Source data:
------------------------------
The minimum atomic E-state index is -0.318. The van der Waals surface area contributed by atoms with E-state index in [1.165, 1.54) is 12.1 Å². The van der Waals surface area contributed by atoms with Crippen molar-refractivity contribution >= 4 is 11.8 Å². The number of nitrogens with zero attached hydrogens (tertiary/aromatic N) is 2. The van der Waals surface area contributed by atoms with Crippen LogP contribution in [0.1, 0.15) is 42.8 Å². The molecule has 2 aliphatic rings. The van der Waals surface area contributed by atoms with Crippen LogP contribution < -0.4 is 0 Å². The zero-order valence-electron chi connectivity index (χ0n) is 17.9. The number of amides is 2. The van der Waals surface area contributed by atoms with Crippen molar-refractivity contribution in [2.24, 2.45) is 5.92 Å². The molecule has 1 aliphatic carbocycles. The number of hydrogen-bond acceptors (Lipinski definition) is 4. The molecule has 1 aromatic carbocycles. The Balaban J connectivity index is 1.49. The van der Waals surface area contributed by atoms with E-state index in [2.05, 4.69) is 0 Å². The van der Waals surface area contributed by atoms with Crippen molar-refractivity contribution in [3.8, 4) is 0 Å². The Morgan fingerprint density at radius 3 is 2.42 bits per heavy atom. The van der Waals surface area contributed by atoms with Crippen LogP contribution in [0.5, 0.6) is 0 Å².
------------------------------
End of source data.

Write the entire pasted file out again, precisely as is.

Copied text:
The minimum atomic E-state index is -0.318. The van der Waals surface area contributed by atoms with E-state index in [1.165, 1.54) is 12.1 Å². The van der Waals surface area contributed by atoms with Crippen molar-refractivity contribution >= 4 is 11.8 Å². The number of nitrogens with zero attached hydrogens (tertiary/aromatic N) is 2. The van der Waals surface area contributed by atoms with Crippen LogP contribution in [0.1, 0.15) is 42.8 Å². The molecule has 2 aliphatic rings. The van der Waals surface area contributed by atoms with Crippen LogP contribution < -0.4 is 0 Å². The zero-order valence-electron chi connectivity index (χ0n) is 17.9. The number of amides is 2. The van der Waals surface area contributed by atoms with Crippen molar-refractivity contribution in [2.24, 2.45) is 5.92 Å². The molecule has 1 aliphatic carbocycles. The number of hydrogen-bond acceptors (Lipinski definition) is 4. The molecule has 1 aromatic carbocycles. The Balaban J connectivity index is 1.49. The van der Waals surface area contributed by atoms with E-state index in [2.05, 4.69) is 0 Å². The van der Waals surface area contributed by atoms with Crippen molar-refractivity contribution in [3.8, 4) is 0 Å². The Morgan fingerprint density at radius 3 is 2.42 bits per heavy atom. The van der Waals surface area contributed by atoms with Crippen LogP contribution in [0.5, 0.6) is 0 Å².